The proposal that did not recommend closing or reconfiguring any campus would place the district facilities at various schools throughout the district. Although obviously popular with parents and students, this option resulted in no cost savings. For security and operational reasons, district officials said the preference is to house all administrative offices at the same location.
All plans involving Del Mar Hills and Heights put maintenance operations at Del Mar Hills with a new building added to the freeway side of the campus. The district offices and employee child care are currently located on Ninth Street at the Shores property, which the city purchased last year. The district must relocate by 2011 or begin paying rent.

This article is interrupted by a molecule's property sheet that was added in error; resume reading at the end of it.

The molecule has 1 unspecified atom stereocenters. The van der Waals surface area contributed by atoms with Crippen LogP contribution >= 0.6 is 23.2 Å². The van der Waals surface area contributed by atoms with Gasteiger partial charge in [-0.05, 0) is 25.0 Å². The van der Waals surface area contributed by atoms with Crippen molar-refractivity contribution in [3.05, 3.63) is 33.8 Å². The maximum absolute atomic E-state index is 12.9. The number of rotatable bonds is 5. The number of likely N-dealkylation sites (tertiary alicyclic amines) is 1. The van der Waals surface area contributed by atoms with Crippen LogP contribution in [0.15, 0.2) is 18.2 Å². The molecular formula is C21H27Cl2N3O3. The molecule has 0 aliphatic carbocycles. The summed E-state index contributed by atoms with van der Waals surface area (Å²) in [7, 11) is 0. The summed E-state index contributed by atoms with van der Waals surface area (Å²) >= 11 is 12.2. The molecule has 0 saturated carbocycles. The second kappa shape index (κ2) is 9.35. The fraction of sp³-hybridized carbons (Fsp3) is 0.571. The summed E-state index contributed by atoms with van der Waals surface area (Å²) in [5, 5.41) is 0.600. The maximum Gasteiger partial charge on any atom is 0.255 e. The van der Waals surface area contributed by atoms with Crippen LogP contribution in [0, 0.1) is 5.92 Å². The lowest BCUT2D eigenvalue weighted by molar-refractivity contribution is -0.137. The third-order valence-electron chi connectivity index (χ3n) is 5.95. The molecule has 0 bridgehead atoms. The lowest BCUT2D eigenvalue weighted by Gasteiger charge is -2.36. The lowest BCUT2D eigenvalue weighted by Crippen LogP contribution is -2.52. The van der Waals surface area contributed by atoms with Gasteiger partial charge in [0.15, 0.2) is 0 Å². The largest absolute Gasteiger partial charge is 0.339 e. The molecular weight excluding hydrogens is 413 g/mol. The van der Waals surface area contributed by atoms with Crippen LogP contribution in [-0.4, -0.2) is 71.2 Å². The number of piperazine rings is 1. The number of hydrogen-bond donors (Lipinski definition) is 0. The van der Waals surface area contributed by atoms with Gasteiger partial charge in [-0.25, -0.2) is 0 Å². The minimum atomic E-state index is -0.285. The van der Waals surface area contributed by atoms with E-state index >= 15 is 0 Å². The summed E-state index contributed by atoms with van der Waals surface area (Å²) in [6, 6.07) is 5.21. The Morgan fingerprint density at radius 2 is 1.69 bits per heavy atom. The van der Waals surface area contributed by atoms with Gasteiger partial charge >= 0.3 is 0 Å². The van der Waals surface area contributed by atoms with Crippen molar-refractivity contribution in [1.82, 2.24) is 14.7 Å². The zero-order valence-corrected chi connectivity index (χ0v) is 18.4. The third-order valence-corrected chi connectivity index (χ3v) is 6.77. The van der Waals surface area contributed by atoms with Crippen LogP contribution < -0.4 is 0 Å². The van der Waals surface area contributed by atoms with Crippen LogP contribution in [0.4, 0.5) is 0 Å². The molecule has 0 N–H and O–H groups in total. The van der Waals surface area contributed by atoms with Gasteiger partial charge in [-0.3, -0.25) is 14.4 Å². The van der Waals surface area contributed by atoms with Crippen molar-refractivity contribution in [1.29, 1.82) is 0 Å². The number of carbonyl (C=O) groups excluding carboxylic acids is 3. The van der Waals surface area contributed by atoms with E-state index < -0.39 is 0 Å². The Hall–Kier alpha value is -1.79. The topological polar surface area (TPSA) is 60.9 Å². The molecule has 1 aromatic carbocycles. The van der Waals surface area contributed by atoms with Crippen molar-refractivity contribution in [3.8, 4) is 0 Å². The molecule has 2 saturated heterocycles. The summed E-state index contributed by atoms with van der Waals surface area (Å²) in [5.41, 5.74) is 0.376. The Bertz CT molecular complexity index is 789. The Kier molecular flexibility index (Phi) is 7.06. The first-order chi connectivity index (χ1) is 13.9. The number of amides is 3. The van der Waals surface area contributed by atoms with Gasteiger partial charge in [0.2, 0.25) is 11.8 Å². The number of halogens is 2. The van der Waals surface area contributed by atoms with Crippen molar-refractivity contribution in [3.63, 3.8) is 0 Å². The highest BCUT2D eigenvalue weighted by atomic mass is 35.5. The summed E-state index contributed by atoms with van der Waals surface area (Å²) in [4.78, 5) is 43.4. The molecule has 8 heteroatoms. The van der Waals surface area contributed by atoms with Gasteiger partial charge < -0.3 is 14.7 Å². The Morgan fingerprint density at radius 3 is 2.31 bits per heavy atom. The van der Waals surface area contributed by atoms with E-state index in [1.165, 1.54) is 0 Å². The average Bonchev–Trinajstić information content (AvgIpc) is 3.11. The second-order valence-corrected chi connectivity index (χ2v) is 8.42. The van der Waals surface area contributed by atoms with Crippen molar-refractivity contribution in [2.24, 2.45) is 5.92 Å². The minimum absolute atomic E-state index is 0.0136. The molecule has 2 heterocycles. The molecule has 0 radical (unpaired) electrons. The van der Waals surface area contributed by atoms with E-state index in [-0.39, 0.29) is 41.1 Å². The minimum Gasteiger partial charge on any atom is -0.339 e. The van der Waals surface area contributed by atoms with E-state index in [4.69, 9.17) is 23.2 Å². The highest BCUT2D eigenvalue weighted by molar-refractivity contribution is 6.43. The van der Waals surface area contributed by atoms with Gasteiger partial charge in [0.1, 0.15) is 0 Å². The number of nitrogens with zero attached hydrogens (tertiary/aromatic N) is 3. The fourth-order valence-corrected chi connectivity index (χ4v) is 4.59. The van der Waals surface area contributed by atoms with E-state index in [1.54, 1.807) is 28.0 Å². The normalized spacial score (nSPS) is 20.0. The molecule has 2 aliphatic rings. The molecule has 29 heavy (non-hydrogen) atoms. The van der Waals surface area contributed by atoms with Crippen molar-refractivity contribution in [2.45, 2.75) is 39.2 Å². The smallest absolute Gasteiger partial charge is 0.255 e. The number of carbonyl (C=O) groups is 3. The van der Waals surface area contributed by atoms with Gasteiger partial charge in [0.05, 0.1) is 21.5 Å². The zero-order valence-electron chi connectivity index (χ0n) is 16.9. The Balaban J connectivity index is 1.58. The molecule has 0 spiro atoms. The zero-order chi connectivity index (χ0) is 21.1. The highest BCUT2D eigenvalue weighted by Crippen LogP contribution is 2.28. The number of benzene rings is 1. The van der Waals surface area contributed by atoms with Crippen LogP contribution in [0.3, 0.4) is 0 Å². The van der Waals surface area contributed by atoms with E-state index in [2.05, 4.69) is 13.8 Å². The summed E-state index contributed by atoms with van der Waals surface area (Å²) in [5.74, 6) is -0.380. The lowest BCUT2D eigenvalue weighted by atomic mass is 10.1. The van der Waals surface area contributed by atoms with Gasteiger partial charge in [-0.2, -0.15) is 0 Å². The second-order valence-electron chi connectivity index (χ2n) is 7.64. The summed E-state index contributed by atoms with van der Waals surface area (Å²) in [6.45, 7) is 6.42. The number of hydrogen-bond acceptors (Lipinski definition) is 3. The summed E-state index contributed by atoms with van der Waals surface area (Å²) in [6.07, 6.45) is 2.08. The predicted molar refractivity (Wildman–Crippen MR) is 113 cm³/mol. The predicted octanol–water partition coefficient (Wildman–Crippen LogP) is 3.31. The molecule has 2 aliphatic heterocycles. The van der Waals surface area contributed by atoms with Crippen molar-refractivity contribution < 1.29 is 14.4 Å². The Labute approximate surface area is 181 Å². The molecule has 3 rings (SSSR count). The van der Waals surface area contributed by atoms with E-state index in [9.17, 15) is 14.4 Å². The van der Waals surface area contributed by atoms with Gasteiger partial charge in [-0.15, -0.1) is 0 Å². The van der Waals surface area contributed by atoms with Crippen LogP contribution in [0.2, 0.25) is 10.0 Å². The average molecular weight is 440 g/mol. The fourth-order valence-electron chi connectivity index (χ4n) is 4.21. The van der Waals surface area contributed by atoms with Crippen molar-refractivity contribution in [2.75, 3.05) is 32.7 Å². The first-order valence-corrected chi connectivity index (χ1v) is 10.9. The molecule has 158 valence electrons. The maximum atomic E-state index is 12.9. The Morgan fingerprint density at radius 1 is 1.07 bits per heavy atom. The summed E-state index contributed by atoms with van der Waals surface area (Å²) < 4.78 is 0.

Emotions aside, the decision is further complicated because some campuses have joint-use agreements with the city of San Diego, while others were funded with Mello-Roos taxes. Closing those sites could result in precedent-setting lawsuits. Many parents also said they believe enrollment projections are inaccurate and don’t take into account the recent high turnover in real estate.
Jennifer Fry, whose children attend Ashley Falls, said younger families are moving into her neighborhood. She said there are seven children younger than 5 on her street. Heidi Neihart, also an Ashley Falls parent, said there are five youngsters 3 and under on her block.
Projections by two different companies within a year put 2014 enrollment at Ashley Falls anywhere between 242 students and 432.